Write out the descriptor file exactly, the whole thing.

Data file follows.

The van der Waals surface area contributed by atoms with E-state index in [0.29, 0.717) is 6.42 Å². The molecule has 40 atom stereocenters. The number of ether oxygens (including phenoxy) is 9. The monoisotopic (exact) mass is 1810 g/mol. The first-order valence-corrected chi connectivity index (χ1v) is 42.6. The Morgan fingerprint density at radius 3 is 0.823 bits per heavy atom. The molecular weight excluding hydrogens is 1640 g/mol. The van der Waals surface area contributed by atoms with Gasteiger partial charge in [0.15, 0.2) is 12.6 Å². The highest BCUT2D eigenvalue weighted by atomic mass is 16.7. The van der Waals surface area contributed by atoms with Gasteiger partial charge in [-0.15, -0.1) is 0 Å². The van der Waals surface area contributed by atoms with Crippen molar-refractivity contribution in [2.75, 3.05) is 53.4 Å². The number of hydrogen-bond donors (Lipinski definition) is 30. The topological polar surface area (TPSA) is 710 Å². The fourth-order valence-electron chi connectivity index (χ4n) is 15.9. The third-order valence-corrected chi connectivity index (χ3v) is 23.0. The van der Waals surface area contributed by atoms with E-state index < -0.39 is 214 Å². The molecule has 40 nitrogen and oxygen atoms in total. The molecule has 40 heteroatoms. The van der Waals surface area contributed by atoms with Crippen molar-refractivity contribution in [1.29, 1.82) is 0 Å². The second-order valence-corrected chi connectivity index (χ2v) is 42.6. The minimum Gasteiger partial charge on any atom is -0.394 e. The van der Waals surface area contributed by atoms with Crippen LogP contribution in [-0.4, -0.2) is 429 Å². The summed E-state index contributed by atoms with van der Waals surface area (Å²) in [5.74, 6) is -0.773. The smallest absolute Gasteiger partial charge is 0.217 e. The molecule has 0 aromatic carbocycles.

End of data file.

The van der Waals surface area contributed by atoms with E-state index in [0.29, 0.717) is 6.42 Å². The molecule has 40 atom stereocenters. The number of ether oxygens (including phenoxy) is 9. The monoisotopic (exact) mass is 1810 g/mol. The first-order valence-corrected chi connectivity index (χ1v) is 42.6. The Morgan fingerprint density at radius 3 is 0.823 bits per heavy atom. The molecular weight excluding hydrogens is 1640 g/mol. The van der Waals surface area contributed by atoms with Gasteiger partial charge in [0.15, 0.2) is 12.6 Å². The highest BCUT2D eigenvalue weighted by atomic mass is 16.7. The van der Waals surface area contributed by atoms with Gasteiger partial charge in [-0.15, -0.1) is 0 Å². The van der Waals surface area contributed by atoms with Crippen molar-refractivity contribution in [2.75, 3.05) is 53.4 Å². The number of hydrogen-bond donors (Lipinski definition) is 30. The topological polar surface area (TPSA) is 710 Å². The fourth-order valence-electron chi connectivity index (χ4n) is 15.9. The third-order valence-corrected chi connectivity index (χ3v) is 23.0. The van der Waals surface area contributed by atoms with E-state index < -0.39 is 214 Å². The molecule has 40 nitrogen and oxygen atoms in total. The molecule has 40 heteroatoms. The van der Waals surface area contributed by atoms with Crippen molar-refractivity contribution in [1.29, 1.82) is 0 Å². The second-order valence-corrected chi connectivity index (χ2v) is 42.6. The minimum Gasteiger partial charge on any atom is -0.394 e. The van der Waals surface area contributed by atoms with Crippen LogP contribution in [-0.4, -0.2) is 429 Å². The summed E-state index contributed by atoms with van der Waals surface area (Å²) in [5.74, 6) is -0.773. The smallest absolute Gasteiger partial charge is 0.217 e. The molecule has 0 aromatic carbocycles.